You’re probably wondering what to do if you lead and the regular raises. It’s usually a simple answer—fold. When you lead into a player you know is likely to call you (the fish), your hand range looks strong to anyone paying attention. Thus, if the regular raises, he is unlikely to have a weak hand or a bluff. If he has a draw he has to be concerned about a bet/3-bet line, and will probably just call your lead to protect his equity. If he has a set, he’ll want to raise, hoping to induce a bet/3-bet line and to prevent a free card for a potential flush draw. The only potentially difficult spot comes when the regular holds a stronger top-pair or an overpair and decides to call our flop bet. However, we can deal with that on later streets, simply asking ourselves if betting the turn for value is too thin given that possibility.
The flip side of this scenario comes when a regular raises in MP and a fish calls on the button. Once again we have Q♠J♠ on a J♥4♥3♣ board. This time, it is probably better to check and let the action unfold in front of us. If the regular checks, it gives the fish a chance to bluff at the pot. If the regular bets and the fish raises, we can comfortably fold. If the regular bets and the fish calls, we can usually call one street and see what happens on the turn (sometimes we’ll even be able to check-raise this spot, occasionally getting the regular to fold a better hand and getting the fish to call with a worse one!). However, even here an argument could be made for leading the flop if we think the regular is unlikely to c-bet at a high percentage. In that case, we’re simply betting the flop for value. However, it’s not as clear of a bet as if the fish were directly on our left.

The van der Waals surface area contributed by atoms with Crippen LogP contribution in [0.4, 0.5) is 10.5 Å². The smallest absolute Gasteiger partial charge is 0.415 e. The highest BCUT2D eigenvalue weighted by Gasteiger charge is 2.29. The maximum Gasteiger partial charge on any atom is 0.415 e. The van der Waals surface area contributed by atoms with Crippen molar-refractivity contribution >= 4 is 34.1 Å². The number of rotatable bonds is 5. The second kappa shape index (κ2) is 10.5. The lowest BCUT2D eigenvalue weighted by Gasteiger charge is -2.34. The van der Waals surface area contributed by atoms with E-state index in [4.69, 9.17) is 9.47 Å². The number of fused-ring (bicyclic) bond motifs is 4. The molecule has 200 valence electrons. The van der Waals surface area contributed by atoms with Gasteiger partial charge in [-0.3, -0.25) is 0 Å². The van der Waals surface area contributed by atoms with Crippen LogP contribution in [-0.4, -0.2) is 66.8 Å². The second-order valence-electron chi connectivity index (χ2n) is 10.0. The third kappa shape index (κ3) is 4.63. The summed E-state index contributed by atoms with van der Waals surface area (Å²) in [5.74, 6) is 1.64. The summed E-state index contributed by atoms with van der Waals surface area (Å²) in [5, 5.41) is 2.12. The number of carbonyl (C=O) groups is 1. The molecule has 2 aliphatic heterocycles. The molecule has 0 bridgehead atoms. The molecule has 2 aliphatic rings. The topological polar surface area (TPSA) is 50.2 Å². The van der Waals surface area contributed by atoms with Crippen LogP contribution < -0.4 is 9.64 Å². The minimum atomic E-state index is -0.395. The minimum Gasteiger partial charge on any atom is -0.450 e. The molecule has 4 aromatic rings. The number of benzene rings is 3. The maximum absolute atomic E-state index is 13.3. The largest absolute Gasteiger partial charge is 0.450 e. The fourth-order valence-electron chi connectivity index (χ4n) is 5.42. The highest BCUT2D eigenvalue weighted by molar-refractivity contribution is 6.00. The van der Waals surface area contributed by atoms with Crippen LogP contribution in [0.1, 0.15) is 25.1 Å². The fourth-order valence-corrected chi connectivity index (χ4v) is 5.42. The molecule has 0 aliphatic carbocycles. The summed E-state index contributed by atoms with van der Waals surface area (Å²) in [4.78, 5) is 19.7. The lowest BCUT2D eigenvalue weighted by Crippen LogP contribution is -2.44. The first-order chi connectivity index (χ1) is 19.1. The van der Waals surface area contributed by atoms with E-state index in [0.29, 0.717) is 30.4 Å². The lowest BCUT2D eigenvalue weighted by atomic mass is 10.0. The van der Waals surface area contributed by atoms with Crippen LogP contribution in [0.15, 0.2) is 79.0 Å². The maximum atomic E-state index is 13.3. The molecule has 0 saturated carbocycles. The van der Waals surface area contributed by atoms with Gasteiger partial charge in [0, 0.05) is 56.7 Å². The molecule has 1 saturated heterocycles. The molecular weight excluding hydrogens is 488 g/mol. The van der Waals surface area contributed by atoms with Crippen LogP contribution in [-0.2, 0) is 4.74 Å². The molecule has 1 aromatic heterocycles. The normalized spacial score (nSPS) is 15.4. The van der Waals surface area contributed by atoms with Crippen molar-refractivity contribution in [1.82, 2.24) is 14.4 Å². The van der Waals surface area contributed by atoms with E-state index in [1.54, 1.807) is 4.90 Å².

The overall point of table dynamics is to understand that the best way to play a hand depends on more than just our cards, their cards, and the board. How different types of players play, where they’re sitting, the sizes of their stacks, and number of them involved in a pot all affect our decisions. To make the best decisions, understanding table dynamics is critical.
*If a loose player is on our left, we may decide to go to war. This would mean continuing to play loosely ourselves but not giving up against his aggression. This means 4-betting, barreling, and hero-calling. Or, if a shortstacker is on our left, we may decide to play loosely (if he’s tight) to steal blinds. Then, we can just fold to his aggression. However, a loose-aggressive short stacker may simply cause us to play more tightly and there isn’t a lot that we can do about it.